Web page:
BEHIND THE SCENES: The Life of an International Television Veteran


For the past decade, award-winning producer Victor Plank Harms, has been involved in the creation of a myriad of well-crafted TV moments for international networks and streaming platforms. Putting his diverse skillset to work, he has produced a variety of unscripted programming filmed across North and South America, Asia, Europe, Africa, and the Artic. Now based in New York City, Harms has contributed his unique skills to the production of some of America’s most successful unscripted shows.

In addition to his successful career in the US, Harms also holds a reputation as one of the most accomplished senior producers working in unscripted television in Denmark. He has produced some of Scandinavia’s most popular shows, including Paradise Hotel and Ex on the Beach — which have
both received Danish Reality Awards. Harms has worked around the globe, working on shows such as the Danish adaption of the hit UK-format 50 Ways to Kill Your Mammy in which a comedian takes his mother around the world for on an action-packed journey. He has also created and produced the documentary series The Young Greenlanders, which portrays the culture of remote Inuit life, for largest broadcaster in Denmark, DR1.

Most recently, Harms was the story producer for Let’s Roll, a series created for the new streaming platform Quibi. The show follows cannabis artist Tony Greenhand as he connects with different celebrity marijuana enthusiasts to make their wildest cannabis dreams come true. The show
features high-profile actors and comedians such as Hannibal Buress, Blake Anderson, and Nikki Glaser. As comedy is Harms’s expertise, he has also been involved in the production of the successful show Impractical Jokers: After Party, hosted by former NSYNC legend Joey Fatone. This spin-off is based on truTV’s tentpole series Impractical Jokers, which was ranked cable’s #1 unscripted comedy in 2020. In this interview, Harms gives us a glimpse behind the scenes of some of his most influential work.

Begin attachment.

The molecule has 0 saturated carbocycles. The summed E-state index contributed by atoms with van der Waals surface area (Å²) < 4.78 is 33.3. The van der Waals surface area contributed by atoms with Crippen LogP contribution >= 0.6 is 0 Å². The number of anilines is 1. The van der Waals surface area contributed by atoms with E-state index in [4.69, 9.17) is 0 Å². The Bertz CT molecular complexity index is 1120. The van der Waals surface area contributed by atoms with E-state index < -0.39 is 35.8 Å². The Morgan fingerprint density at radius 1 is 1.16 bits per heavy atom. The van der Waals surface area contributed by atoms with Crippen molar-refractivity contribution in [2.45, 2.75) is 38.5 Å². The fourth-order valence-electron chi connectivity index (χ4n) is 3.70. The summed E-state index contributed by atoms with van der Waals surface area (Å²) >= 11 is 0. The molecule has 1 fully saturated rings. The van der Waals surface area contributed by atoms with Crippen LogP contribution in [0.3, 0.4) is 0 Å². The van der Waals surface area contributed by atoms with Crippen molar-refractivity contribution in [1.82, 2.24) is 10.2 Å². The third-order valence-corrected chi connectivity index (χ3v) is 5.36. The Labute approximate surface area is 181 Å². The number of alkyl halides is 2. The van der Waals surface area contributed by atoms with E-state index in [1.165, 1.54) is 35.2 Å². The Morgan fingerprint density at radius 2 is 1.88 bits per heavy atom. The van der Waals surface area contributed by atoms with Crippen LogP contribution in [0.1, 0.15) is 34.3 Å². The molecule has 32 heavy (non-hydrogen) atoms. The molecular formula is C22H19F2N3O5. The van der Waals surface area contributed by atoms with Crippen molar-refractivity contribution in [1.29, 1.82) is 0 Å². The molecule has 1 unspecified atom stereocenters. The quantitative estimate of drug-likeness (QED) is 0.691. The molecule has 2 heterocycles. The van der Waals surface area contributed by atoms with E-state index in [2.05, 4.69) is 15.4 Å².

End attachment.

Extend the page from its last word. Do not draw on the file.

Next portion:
The last season of Impractical Jokers has just aired its two hundredth episode. What has it been like for you to work on one of the most successful comedy shows in the US?
I have been a fan of Impractical Jokers since season one. I remember watching the first episodes thinking the producers on the show must have the most fun job in the world, and I was right. It has been a dream come true to work on the show, and After Party is such a playful format that fans love to watch including myself. I’m still a huge fan of the show even though I spend hours producing it. Is that weird?

What is a highlight of your career?
The Young Greenlanders is my most important work. The four-part documentary series focuses on a generation of young Greenlanders struggling to break down prejudices about the Greenlandic society, an area that has the highest suicide rate in the world. I think we managed to show how incredibly talented, ambitious, and tough this new generation of Greenlanders are. I’m also proud to have been working with Emmy-award winning companies such as ITV America that produce some of my favorite
shows like Alone (History) and Queer Eye (Netflix).

Scene from The Young Greenlanders airing on the most-watched channel in Denmark DR1

Ex on the Beach was already a major success in the US. Why do you think the Danish version was so popular and won an award?  Ex on the Beachwas already a major success in the US, the UK, and several other countries before we replicated it for Discovery Networks Denmark. Though the premise is really good, I think we won an award because of our amazing cast, the authentic love stories that developed on the show, and the remarkable team behind the camera that truly knew how to master a reality format.

Harms filming a scene for the series

You have worked on high-profile shows that are filmed in exotic locations around the world. Is it glamorous working as a TV producer? Oh, haha, well, that really depends on what show you are working on. I have traveled the world as a field producer directing scenes about female inmates in an overcrowded Philippines prison, and then I’ve also filmed Italian men living with their moms, and tough Inuit hunters in Greenland. When I produced the celebrity survivor game show Divas in the Jungle with Warner Bros in Ecuador, I practically slept in the rain forest surrounded by wild animals, mosquitoes, and waterfalls, which was an amazing experience, but definitely not glamorous. I have stayed at some very fancy five-star resorts when filming in places like Dubai and Mauritius, but I honestly don’t care about luxury hotels and gourmet food when I am working. All I care about is the story.

Can you reveal something about your future projects? What do you have in development and production?   

One thing I can reveal about my forthcoming projects is that I’ll be working on a public service documentary series called Between Islands. Some of the initial filming has already been done for this series, but it will swing into full-time production in the future. It’s a really interesting project — it will be shot over a longer period of time, and aims to explore the history of public places in Manhattan. I’ll also be producing a major broadcasted fashion event and several docu-series. I’m very excited to get going on these productions.